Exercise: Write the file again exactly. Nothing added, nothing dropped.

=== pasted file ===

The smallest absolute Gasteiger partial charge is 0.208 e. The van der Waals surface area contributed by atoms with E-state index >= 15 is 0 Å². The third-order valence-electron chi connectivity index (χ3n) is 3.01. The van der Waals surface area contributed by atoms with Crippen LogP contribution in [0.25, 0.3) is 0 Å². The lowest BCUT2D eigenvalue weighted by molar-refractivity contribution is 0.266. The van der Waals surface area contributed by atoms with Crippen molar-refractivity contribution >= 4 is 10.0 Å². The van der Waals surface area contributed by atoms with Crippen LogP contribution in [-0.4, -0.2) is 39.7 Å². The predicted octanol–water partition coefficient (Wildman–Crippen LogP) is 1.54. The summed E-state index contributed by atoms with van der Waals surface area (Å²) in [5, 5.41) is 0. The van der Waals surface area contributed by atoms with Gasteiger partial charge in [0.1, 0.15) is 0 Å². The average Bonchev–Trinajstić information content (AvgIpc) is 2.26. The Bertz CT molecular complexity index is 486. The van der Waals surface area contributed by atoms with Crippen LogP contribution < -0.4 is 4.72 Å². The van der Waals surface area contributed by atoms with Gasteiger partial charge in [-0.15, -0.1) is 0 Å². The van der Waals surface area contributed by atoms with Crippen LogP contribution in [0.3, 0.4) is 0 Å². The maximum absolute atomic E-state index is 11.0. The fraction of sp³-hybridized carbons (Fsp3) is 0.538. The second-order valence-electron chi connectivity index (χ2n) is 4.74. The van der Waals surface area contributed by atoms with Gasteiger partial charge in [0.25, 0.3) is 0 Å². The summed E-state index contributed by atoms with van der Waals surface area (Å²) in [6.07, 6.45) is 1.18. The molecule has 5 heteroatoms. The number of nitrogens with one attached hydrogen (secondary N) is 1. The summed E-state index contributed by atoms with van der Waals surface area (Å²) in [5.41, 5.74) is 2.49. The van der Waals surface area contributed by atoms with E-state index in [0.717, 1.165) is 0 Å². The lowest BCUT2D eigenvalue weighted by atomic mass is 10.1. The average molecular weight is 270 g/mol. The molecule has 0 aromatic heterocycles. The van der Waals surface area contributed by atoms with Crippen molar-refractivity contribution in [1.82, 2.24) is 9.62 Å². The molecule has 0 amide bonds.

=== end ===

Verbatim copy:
The smallest absolute Gasteiger partial charge is 0.208 e. The van der Waals surface area contributed by atoms with E-state index >= 15 is 0 Å². The third-order valence-electron chi connectivity index (χ3n) is 3.01. The van der Waals surface area contributed by atoms with Crippen LogP contribution in [0.25, 0.3) is 0 Å². The lowest BCUT2D eigenvalue weighted by molar-refractivity contribution is 0.266. The van der Waals surface area contributed by atoms with Crippen molar-refractivity contribution >= 4 is 10.0 Å². The van der Waals surface area contributed by atoms with Crippen LogP contribution in [-0.4, -0.2) is 39.7 Å². The predicted octanol–water partition coefficient (Wildman–Crippen LogP) is 1.54. The summed E-state index contributed by atoms with van der Waals surface area (Å²) in [5, 5.41) is 0. The van der Waals surface area contributed by atoms with Gasteiger partial charge in [0.1, 0.15) is 0 Å². The average Bonchev–Trinajstić information content (AvgIpc) is 2.26. The Bertz CT molecular complexity index is 486. The van der Waals surface area contributed by atoms with Crippen LogP contribution < -0.4 is 4.72 Å². The van der Waals surface area contributed by atoms with Gasteiger partial charge in [-0.15, -0.1) is 0 Å². The van der Waals surface area contributed by atoms with Crippen LogP contribution in [0.3, 0.4) is 0 Å². The maximum absolute atomic E-state index is 11.0. The fraction of sp³-hybridized carbons (Fsp3) is 0.538. The second-order valence-electron chi connectivity index (χ2n) is 4.74. The van der Waals surface area contributed by atoms with Gasteiger partial charge in [0.25, 0.3) is 0 Å². The summed E-state index contributed by atoms with van der Waals surface area (Å²) in [6.07, 6.45) is 1.18. The molecule has 5 heteroatoms. The number of nitrogens with one attached hydrogen (secondary N) is 1. The summed E-state index contributed by atoms with van der Waals surface area (Å²) in [5.41, 5.74) is 2.49. The van der Waals surface area contributed by atoms with E-state index in [0.717, 1.165) is 0 Å². The lowest BCUT2D eigenvalue weighted by atomic mass is 10.1. The average molecular weight is 270 g/mol. The molecule has 0 aromatic heterocycles. The van der Waals surface area contributed by atoms with Crippen molar-refractivity contribution in [1.82, 2.24) is 9.62 Å². The molecule has 0 amide bonds.